The number one tool we often use to work is our hands; protecting them should be our prime concern. This is why hand safety gloves are one of the critical components of a PPE kit. It is not just wearing safety gloves but also choosing and wearing the right pair. Identifying the risk associated correctly and selecting the appropriate protective glove is essential.
Different risks associated with hand protection
Our hands are exposed to numerous hazards, including cuts, shocks, crushing, allergies, burns, tears, infections, and more. These risks can provide irreversible consequences on our health and the person handling them. This is why it becomes critical to identify the risk involved and to choose the safety glove that meets the appropriate European standard accordingly.
- Mechanical risk: Workers need to operate heavy machines or use various tools while working in industries. This can lead them to potential injuries, including blade cuts, abrasions, tears, punctures, etc. An unforeseen accident can cause significant injuries. This mechanical risk can be well regulated with European standard EN 388 protective gloves. For example, Black Mamba gloves are specially designed for various industrial applications and are suitable when standard disposable gloves may fail.
- Thermal risk: These threats are present in many professions, like welders, bakers, workers in foundries, or cold areas in the food industry. Extreme heat or cold can pose severe risks of burns and frostbite. Heat protective gloves are regulated by the EN 407 standard and evaluate the level of performance against various thermal risks, including contact heat, convective heat, and from molten metal splashes. Cold protective gloves comply with EN 511 and are known for their resistance to cold.
- Chemical risk: Biological, pharmaceutical, and healthcare industries are subject to chemical and infection risks. The consequences can be of various types, like skin irritation, allergies, infections, etc. Health gloves with an EN 374 marking can help limit these risks. Their resistance to penetration and their waterproof properties ensure maximum user protection. This standard also includes the biological risk of microorganisms, bacteria, and viruses. You can consider making your healthcare supplies from Unigloves, who have been preventing the spread of disease since 1989 and are amongst the world’s leading glove manufacturers.
- Electrical risk: Protection against electric shocks is critical. Safety gloves designed to adapt to the electrical hazard are regulated by EN 60903 and EN 16350 standards. These mandatory standards certify the essential requirement for PPE regarding electrical risk.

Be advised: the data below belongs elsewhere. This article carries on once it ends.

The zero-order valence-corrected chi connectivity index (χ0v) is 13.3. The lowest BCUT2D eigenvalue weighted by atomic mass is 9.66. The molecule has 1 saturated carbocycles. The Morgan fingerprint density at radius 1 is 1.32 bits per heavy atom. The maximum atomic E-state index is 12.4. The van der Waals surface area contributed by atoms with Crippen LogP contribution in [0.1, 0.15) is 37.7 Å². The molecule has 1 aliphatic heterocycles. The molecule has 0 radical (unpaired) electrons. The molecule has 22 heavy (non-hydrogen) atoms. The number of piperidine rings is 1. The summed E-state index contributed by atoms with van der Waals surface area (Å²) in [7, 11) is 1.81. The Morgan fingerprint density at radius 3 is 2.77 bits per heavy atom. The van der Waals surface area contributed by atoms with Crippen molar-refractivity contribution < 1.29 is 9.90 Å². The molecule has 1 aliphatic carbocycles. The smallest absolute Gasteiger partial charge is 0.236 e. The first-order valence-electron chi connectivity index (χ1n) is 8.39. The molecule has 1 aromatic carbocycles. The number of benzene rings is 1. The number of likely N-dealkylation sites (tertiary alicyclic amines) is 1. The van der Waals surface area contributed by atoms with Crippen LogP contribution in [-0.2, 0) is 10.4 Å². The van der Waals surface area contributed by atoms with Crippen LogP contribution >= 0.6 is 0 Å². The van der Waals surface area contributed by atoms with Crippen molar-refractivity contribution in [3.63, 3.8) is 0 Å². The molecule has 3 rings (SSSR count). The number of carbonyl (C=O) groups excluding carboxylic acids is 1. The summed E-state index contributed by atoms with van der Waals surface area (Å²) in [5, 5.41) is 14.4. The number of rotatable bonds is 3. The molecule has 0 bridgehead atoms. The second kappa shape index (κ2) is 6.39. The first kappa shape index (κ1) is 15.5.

Material of the safety gloves
Some of the safety gloves materials most commonly used include:
- Vinyl: These gloves are most suited for simple protection against material contamination.
- Polyethylene: It is a highly affordable material used in making safety gloves and is most effective for the food industry as they offer durability.
- Latex: This material is very comfortable to wear and is a popular choice for general-purpose gloves.
- Nitrile: Gloves made with this material are primarily used for chemical applications and provide enough sensitivity.
- Knit: These gloves are made from fiber and other synthetic materials and are abrasion-resistant while offering moderate protection from heat and cold.
- Leather: Made from animal skins, these gloves provide reasonable protection against rough objects and moderate heat.
- Butyl rubber: This is a synthetic material and suited for places where there is excessive use of a variety of chemicals, including acids, strong bases, and ketones.
- Aluminized safety gloves: These gloves are specially designed for cases that involve heat, as the aluminum acts as a heat barrier protecting the users.
How to choose suitable safety gloves?
It is essential to understand that no single type of glove will provide you with protection against all safety hazards. You need to check with your jurisdiction for the regulations around hand protection while making indirect purchases in Europe.
Before making your purchases, identify all the hazards you may encounter, including chemicals, abrasions, temperature, and biological vulnerabilities. In addition, don’t forget to determine the amount of flexibility and touch sensitivity required. You need to define the type and thickness of the glove material, its length, and whether there is a requirement for line or unlined gloves or a textured glove to help you grip aid.